When it’s time for the pigs to be slaughtered the pig gets an electric probe inserted into the anus, and the pig is forced to bite on a steel rod. Another common practice to kill pigs is a steel bullet to the head. This bullet doesn’t kill the pig but renders them immobile. Next the pig is hung upside down and the pigs throat is slit. This leaves the pig to die from blood loss or choking on their own blood dripping into their snots and mouths. If the pig doesn’t die from blood loss or asphyxiation, they will soon die from drowning in the gigantic vat of boiling water. The pigs are submerged in the scolding water to burn the hair off the pigs so that the skins is also marketable. “Cattle raised for beef typically have their horns amputated to reduce the chance of injury. Male pigs and beef cattle are also castrated” (Ostrow). Once the cow is ready for slaughter the cows are shot with a steel bullet. Like the pigs the steel bullet only makes the cow disoriented and helpless. “ Processing animals at a rate of about one every 12 seconds, it is common for cattle to proceed to slaughter while still conscious” ( Ostrow). Next the cows throats are slit and hung upside down on a conveyer belt of metal shackles. These cows will die a slowly, and painfully of blood loss or asphyxiation.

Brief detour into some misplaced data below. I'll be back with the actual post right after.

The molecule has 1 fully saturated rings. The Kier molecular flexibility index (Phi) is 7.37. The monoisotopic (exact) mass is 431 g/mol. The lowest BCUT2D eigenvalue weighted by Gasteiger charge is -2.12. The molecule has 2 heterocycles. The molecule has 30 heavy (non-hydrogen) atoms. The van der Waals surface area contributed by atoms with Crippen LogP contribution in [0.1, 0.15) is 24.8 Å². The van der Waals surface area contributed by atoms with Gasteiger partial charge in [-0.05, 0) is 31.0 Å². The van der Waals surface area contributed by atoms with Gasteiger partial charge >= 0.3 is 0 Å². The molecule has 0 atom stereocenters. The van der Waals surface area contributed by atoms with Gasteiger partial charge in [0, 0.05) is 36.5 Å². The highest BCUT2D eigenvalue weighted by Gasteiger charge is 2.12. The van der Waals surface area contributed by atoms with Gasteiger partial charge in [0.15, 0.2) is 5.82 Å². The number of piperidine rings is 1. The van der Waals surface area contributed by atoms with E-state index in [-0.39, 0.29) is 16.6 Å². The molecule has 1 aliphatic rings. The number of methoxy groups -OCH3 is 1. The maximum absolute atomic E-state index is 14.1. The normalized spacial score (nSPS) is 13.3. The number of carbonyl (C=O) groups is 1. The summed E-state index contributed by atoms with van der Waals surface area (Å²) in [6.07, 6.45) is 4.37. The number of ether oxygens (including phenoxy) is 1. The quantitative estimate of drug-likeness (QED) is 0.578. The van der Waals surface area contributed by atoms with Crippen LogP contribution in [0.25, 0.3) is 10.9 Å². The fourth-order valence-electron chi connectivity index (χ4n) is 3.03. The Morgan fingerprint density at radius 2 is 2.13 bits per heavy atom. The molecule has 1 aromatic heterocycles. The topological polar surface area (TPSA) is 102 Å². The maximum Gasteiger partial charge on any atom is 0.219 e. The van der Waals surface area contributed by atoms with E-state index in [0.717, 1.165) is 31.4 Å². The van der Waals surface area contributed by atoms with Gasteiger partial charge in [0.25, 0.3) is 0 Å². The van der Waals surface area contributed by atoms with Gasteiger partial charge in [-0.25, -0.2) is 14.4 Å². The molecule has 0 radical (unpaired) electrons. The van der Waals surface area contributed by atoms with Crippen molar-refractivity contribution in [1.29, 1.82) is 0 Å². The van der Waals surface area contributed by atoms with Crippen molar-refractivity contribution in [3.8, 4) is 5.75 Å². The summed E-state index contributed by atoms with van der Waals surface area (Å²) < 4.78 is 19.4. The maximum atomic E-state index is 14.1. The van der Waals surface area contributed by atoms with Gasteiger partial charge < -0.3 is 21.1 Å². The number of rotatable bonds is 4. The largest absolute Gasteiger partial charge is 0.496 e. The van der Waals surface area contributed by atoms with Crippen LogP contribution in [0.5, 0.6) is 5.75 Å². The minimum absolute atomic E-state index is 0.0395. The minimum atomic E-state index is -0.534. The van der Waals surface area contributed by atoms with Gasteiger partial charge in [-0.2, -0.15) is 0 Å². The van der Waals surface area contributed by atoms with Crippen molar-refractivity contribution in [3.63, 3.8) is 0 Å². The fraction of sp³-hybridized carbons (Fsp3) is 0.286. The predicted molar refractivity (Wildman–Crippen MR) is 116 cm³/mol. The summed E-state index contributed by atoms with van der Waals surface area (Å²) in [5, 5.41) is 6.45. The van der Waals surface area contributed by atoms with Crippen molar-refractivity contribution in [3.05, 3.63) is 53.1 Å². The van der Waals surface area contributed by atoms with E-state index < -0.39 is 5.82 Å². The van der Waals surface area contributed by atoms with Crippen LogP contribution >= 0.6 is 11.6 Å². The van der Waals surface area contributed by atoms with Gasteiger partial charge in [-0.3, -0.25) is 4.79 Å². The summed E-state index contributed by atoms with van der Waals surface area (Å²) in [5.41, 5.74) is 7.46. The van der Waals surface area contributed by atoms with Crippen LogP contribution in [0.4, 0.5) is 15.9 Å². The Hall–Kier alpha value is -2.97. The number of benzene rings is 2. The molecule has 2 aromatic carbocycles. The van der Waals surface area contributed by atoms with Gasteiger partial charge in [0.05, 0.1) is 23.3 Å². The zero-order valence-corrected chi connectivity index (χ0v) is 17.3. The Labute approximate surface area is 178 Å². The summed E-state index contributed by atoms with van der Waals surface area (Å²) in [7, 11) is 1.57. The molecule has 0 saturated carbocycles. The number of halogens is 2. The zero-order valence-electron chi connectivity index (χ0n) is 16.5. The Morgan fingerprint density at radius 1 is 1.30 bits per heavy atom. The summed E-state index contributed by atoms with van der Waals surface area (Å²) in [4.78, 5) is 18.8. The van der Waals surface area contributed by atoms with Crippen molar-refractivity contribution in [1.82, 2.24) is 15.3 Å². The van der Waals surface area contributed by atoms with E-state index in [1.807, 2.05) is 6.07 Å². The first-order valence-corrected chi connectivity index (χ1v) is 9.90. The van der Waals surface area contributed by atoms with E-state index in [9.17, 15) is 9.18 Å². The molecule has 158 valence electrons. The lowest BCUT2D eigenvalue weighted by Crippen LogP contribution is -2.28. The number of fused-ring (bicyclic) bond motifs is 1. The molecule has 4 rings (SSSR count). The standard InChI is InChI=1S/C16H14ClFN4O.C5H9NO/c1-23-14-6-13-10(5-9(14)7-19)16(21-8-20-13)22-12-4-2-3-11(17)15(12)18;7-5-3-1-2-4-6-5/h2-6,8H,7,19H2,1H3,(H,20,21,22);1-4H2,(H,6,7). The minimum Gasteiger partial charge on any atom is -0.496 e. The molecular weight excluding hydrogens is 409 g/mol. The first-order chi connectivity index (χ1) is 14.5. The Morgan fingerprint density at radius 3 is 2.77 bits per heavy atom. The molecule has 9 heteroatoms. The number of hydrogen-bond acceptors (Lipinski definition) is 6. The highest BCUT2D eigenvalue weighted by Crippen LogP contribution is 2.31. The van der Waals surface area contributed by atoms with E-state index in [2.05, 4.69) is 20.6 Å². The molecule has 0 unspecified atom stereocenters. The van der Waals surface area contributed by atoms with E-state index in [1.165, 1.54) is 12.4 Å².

Although some individuals that consume meat may be unwilling to give up meat cold turkey, meat eaters can rejoice because there is a vast spectrum of options other than supporting the inhumane, unhealthy, cruel and unusual punishment these animals endure at the interest of the consumer. On one side of the spectrum there are options like eating responsibly raised meat. On the opposite end of the spectrum is not eating any meat or meat byproducts at all. Singer, songwriter, vegetarian Paul McCartney put it eloquently when he said “You can judge a man’s true character by the way he treats his fellow animals” ( Quotes About Vegetarianism ). If as consumers more citizens took a stand against the practices utilized in meat production then less animals would suffer for our benefit.

While some carnivores might not be convinced to eliminated meat from their diets, their are other meat producers that use meat raised in a more natural, humane, and animal friendly environment. These farms give animals the freedom to live and die in a more humane way unlike the overcrowded slaughterhouses and factory farms. In Meat to Eat the article supports “sustainably raised meat” ( Food Program 2017 ). Some of the factors that set sustainably raised meat apart form factory farm meats is the superior taste, health benefits, and health of the animals. According to the article they compare sustainably raised meat vs factory farmed meat to the “ comparison of a fresh tomato from a farmers market to a tomato grown on a megafarm shipped before it’s even ripened tomato“ ( Food Program 2017 ). They go on to point out that “Compared to factory farmed meat, sustainable meat from animals raised on a pasture contain less fat, fewer calories, and a higher level of essential omega 3 fatty acids” ( Food Program 2017 ). The last major benefit to eating responsibly raised meat is the animals health. “ On sustainable farms, animals are treated humanely; they’re able to graze on pasture, carry out natural behaviors, and live without stress or cruel treatment “ (The Meat To Eat ). The article concludes that if as a consume someone might not want to eat factory farmed meat to look for labels on meat products that say grass fed, pasture raised, or organic. These are all indicators of meat raised outside of the factory farming industry.